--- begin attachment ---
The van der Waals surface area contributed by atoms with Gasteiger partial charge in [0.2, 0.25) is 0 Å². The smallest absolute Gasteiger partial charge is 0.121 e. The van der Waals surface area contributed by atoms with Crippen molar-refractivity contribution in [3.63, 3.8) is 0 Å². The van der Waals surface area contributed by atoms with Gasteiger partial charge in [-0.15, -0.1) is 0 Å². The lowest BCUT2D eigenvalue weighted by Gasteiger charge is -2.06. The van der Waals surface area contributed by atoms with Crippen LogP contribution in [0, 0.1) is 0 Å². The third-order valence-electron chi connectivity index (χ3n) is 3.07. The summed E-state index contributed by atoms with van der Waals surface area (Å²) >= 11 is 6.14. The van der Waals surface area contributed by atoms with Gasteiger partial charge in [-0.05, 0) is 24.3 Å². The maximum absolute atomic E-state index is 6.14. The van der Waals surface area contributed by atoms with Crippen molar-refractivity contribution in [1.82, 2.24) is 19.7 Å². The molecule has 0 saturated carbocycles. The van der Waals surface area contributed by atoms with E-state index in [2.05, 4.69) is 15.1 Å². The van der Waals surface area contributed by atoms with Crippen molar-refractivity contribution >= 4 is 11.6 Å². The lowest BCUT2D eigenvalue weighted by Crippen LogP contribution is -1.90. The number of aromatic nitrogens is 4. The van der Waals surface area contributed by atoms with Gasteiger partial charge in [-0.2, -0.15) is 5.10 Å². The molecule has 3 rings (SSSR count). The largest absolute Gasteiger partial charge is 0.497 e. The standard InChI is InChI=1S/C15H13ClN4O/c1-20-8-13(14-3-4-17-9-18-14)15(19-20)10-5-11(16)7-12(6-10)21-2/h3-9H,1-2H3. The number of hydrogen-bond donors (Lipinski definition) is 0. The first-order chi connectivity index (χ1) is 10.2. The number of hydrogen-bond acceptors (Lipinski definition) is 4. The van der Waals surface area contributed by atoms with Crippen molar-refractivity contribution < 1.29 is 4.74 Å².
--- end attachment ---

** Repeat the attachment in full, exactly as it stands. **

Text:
The van der Waals surface area contributed by atoms with Gasteiger partial charge in [0.2, 0.25) is 0 Å². The smallest absolute Gasteiger partial charge is 0.121 e. The van der Waals surface area contributed by atoms with Crippen molar-refractivity contribution in [3.63, 3.8) is 0 Å². The van der Waals surface area contributed by atoms with Gasteiger partial charge in [-0.15, -0.1) is 0 Å². The lowest BCUT2D eigenvalue weighted by Gasteiger charge is -2.06. The van der Waals surface area contributed by atoms with Crippen LogP contribution in [0, 0.1) is 0 Å². The third-order valence-electron chi connectivity index (χ3n) is 3.07. The summed E-state index contributed by atoms with van der Waals surface area (Å²) >= 11 is 6.14. The van der Waals surface area contributed by atoms with Gasteiger partial charge in [-0.05, 0) is 24.3 Å². The maximum absolute atomic E-state index is 6.14. The van der Waals surface area contributed by atoms with Crippen molar-refractivity contribution in [1.82, 2.24) is 19.7 Å². The molecule has 0 saturated carbocycles. The van der Waals surface area contributed by atoms with E-state index in [2.05, 4.69) is 15.1 Å². The van der Waals surface area contributed by atoms with Crippen molar-refractivity contribution >= 4 is 11.6 Å². The lowest BCUT2D eigenvalue weighted by Crippen LogP contribution is -1.90. The number of aromatic nitrogens is 4. The van der Waals surface area contributed by atoms with Gasteiger partial charge in [-0.2, -0.15) is 5.10 Å². The molecule has 3 rings (SSSR count). The largest absolute Gasteiger partial charge is 0.497 e. The standard InChI is InChI=1S/C15H13ClN4O/c1-20-8-13(14-3-4-17-9-18-14)15(19-20)10-5-11(16)7-12(6-10)21-2/h3-9H,1-2H3. The number of hydrogen-bond donors (Lipinski definition) is 0. The first-order chi connectivity index (χ1) is 10.2. The number of hydrogen-bond acceptors (Lipinski definition) is 4. The van der Waals surface area contributed by atoms with Crippen molar-refractivity contribution < 1.29 is 4.74 Å².